Acts of Kindness
Cop finds out about teen’s difficult home life and makes him part of his family
Officer Sheffert could tell something wasn't right after stopping the 16-year-old on the street. Yet, what he didn't know at the time is that the troubled high schooler would end up under his roof.
Jessica
07.14.22

“There’s officers who do this every day…officers who do it all the time.”

These are the words of Officer Brandon Sheffert, who was out on a routine patrol one night in September 2014.

YouTube - CNN
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YouTube - CNN

A life-changing moment

Sheffert works for the police department in Peoria, Arizona. Now, he’s a spokesman for the department; but on that night, he was a patrol officer who noticed something that just didn’t seem right to him – a teen running down the street.

Naturally, he stopped to check it out.

“We were just driving around patrolling, and we noticed this kid who was sprinting down 85th Avenue,” Sheffert told the local FOX 10 news station. “We were kinda like, ‘this is odd. Nobody sprints like that, so let’s stop this kid.'”

The kid in question was 16-year-old Anthony Schultz, who was simply out for a jog.

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YouTube - CNN

A nagging feeling

Sheffert talked to Schultz, who told the officer he was ok. But there was clearly more to the story.

“Something about it bugged me, because I couldn’t get through to him,” Sheffert said. “He just seemed like there was something going on, and that there was something that was hurtful going on that he would[n’t] say.”

Pexels - Kindel Media
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Pexels - Kindel Media

At 16 years old, that could be just about anything. Sheffert, realizing he wasn’t going to get the full story from the boy that night, made it a point to drive past his apartment complex regularly just to make sure all was well.

Becoming a role model

The officer eventually befriended the teen, who lived in a one-bedroom apartment with seven of his family members. He wanted to make sure Schultz was staying out of trouble.

“I kept coming over here, talking to him, spending time with him, getting to know him, getting to know the family, understand what’s going on,” said Sheffert.

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YouTube - CNN

It turns out that gesture made all the difference. Eventually, the two entered the local YMCA’s Reach & Rise Program so that Sheffert could become the teen’s “official” mentor.

Schultz calls Sheffert his role model and told the local news that he had found someone he could aspire to be like.

Not long after that, it became hard to tell who belonged to whose family. Sheffert was happy to stop by and see Shultz at his apartment while also inviting him to join in on his own family get-togethers.

YouTube - CNN
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YouTube - CNN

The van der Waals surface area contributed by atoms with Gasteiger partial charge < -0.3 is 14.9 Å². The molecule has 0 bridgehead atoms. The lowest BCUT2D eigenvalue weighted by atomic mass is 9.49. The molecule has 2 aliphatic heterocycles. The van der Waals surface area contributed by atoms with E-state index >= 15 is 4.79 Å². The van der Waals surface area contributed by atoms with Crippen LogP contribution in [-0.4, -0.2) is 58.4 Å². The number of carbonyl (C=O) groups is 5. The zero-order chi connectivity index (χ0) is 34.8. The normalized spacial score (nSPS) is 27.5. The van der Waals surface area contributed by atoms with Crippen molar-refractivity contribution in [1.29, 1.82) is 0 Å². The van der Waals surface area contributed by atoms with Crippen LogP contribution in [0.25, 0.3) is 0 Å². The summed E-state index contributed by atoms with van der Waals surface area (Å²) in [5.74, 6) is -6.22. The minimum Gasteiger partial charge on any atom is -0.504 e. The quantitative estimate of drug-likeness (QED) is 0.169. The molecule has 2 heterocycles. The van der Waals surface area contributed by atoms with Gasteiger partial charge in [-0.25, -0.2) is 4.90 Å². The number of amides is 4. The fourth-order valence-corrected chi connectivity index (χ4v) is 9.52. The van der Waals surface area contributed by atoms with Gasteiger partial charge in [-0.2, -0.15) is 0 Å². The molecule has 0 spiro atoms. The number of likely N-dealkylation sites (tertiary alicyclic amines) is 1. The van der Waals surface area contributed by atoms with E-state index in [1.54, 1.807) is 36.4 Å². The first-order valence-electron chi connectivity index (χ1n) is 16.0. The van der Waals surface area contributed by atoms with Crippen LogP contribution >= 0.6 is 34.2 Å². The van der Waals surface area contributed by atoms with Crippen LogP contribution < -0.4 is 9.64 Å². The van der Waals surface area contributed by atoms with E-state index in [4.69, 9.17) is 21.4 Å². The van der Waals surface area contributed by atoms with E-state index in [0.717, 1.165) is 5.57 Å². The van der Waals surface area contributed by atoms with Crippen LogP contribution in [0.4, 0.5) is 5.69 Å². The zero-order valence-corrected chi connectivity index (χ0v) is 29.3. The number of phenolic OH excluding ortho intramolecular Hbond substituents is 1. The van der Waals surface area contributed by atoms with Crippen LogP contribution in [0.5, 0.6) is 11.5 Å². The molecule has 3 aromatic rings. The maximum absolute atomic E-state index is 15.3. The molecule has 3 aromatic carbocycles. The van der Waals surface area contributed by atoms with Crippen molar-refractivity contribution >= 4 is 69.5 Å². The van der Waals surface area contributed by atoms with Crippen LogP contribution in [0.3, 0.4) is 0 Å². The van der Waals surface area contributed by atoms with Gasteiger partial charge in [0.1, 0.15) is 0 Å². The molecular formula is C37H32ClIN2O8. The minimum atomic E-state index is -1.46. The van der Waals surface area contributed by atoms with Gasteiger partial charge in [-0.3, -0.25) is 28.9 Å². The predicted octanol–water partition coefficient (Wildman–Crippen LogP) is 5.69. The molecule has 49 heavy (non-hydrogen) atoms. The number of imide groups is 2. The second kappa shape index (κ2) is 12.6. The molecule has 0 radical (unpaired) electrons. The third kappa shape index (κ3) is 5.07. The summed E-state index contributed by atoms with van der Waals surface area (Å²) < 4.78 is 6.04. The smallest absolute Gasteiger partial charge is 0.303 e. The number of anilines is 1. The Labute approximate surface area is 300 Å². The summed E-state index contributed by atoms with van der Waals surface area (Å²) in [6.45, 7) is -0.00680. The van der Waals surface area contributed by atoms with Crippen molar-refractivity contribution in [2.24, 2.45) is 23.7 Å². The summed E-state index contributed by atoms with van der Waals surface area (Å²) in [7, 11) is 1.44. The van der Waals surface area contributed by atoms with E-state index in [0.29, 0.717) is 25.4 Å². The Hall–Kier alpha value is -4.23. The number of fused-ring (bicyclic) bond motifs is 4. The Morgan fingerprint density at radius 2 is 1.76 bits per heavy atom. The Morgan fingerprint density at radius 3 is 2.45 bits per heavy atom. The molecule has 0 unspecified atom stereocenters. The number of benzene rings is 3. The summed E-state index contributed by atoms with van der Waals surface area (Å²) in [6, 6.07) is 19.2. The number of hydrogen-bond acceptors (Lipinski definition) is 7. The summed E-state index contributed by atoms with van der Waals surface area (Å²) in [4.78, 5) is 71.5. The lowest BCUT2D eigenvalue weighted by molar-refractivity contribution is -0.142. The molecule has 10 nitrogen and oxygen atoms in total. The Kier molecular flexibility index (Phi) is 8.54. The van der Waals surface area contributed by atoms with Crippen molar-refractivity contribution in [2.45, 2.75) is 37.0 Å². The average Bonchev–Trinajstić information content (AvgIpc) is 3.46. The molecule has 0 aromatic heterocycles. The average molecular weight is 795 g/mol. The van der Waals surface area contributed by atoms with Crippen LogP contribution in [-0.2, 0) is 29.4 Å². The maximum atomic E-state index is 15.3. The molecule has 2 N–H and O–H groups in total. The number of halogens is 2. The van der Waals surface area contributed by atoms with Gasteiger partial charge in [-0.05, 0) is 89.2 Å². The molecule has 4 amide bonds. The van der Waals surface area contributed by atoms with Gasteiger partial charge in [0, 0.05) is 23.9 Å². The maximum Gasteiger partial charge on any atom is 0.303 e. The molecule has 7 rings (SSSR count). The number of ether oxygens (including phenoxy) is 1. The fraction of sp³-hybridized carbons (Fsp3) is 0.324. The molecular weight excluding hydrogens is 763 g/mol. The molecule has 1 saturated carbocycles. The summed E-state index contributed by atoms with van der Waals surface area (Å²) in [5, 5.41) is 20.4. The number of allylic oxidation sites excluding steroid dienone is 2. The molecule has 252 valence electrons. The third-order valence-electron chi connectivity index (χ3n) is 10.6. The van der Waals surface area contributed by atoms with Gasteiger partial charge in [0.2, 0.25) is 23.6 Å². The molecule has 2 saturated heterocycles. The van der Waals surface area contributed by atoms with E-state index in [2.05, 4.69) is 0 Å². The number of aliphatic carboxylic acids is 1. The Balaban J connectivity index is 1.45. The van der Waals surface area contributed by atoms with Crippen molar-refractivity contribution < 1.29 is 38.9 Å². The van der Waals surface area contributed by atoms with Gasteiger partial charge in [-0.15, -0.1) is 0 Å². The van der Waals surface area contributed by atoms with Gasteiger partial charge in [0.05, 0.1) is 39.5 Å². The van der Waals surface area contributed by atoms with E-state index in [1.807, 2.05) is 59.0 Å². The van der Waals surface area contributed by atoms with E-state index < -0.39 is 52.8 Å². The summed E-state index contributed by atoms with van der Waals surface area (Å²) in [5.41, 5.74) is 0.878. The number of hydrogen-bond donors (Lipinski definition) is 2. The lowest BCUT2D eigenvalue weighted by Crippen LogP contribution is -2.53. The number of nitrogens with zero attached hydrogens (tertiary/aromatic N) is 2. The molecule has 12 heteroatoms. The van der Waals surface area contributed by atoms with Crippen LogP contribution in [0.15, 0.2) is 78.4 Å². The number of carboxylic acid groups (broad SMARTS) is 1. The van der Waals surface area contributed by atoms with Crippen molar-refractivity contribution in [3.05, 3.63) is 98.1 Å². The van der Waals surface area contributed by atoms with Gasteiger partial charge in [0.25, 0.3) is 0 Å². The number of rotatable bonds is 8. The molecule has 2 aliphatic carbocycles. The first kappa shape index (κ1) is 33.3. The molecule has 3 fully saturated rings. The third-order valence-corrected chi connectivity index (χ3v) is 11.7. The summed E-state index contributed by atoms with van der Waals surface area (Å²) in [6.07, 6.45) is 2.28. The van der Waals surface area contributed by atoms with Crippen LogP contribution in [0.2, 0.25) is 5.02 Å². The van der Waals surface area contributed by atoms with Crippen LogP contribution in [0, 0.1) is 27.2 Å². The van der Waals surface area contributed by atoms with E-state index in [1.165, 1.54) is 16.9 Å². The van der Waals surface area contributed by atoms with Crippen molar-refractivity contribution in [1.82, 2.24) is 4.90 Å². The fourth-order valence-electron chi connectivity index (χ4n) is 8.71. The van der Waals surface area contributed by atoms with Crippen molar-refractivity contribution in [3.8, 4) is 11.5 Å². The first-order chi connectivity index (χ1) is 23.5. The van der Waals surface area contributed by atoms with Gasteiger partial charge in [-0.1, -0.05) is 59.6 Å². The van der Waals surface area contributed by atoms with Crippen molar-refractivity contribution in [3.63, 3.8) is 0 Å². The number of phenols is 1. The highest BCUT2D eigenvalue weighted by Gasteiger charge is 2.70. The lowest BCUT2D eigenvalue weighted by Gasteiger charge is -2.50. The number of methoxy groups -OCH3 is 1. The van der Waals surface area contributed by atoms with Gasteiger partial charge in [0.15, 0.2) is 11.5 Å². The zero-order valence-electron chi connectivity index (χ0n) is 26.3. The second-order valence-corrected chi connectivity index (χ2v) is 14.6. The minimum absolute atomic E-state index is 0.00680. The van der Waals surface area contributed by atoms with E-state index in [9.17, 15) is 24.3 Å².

Trouble comes

The happy story could end there, but it doesn’t. A bigger challenge lay ahead for the pair of friends. The teen’s family life was less than stable. That’s when Schultz’s mother reached out in desperation.

“It got to a point one night where I get a phone call,” Sheffert told FOX 10. “You need to come take him. I can’t take him anymore. I was like, ‘whoa, whoa, whoa. That doesn’t make sense.'”

The details are private family matters, but Sheffert and his wife believed the best thing for the now-17-year-old was to stay with them for a few days. And while things got better back at his home, once Schultz turned 18, he became homeless.

“This kid just keeping getting hit over and over with things that no kid should have to go through,” said Sheffert.

Part of the family

Sheffert and his wife decided they genuinely wanted to ensure the teen stayed safe. He was no longer a child legally, but they knew 18 was still way too young to be out on his own, especially if he was going to stay out of trouble.

That’s when they offered up their home to Schultz long-term.

“We have taken him in as one of our own,” Sheffert said. “Even my kids say he’s their big brother, and they love it.”

YouTube - CNN
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YouTube - CNN

After moving in, Schultz was grateful to become a true member of the family, even taking vacations with the Shefferts. He got his first job, learned to drive, and had a stable environment for the first time.

“I don’t have to worry about food,” Schultz told FOX 10. “I don’t have to worry about other things some kids shouldn’t have to worry about.”

YouTube - CNN
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YouTube - CNN

One person can make a difference

No one knows what the future would have been like for Anthony Schultz had the officer not stopped to talk to him that night in 2014. The teen thinks that moment is what may have kept him from traveling down the wrong path and ending up in jail.

In 2017, Shultz became the first person in his family to graduate on time in 30 years. And he had nothing but hope for the future.

YouTube - CNN
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YouTube - CNN

The grateful young man told CNN:

“He taught me skills. He’s the reason I’ve gotten my first few jobs. He’s given me the ability to look forward into the Army and pick careers that I could do. He’s taught me everything I need to know. Stuff I didn’t know before.”

Be sure to scroll down below and check out CNN’s heartwarming interview with the pair of pals.

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By Jessica
hi@sbly.com
Jessica is a contributor at SBLY Media.
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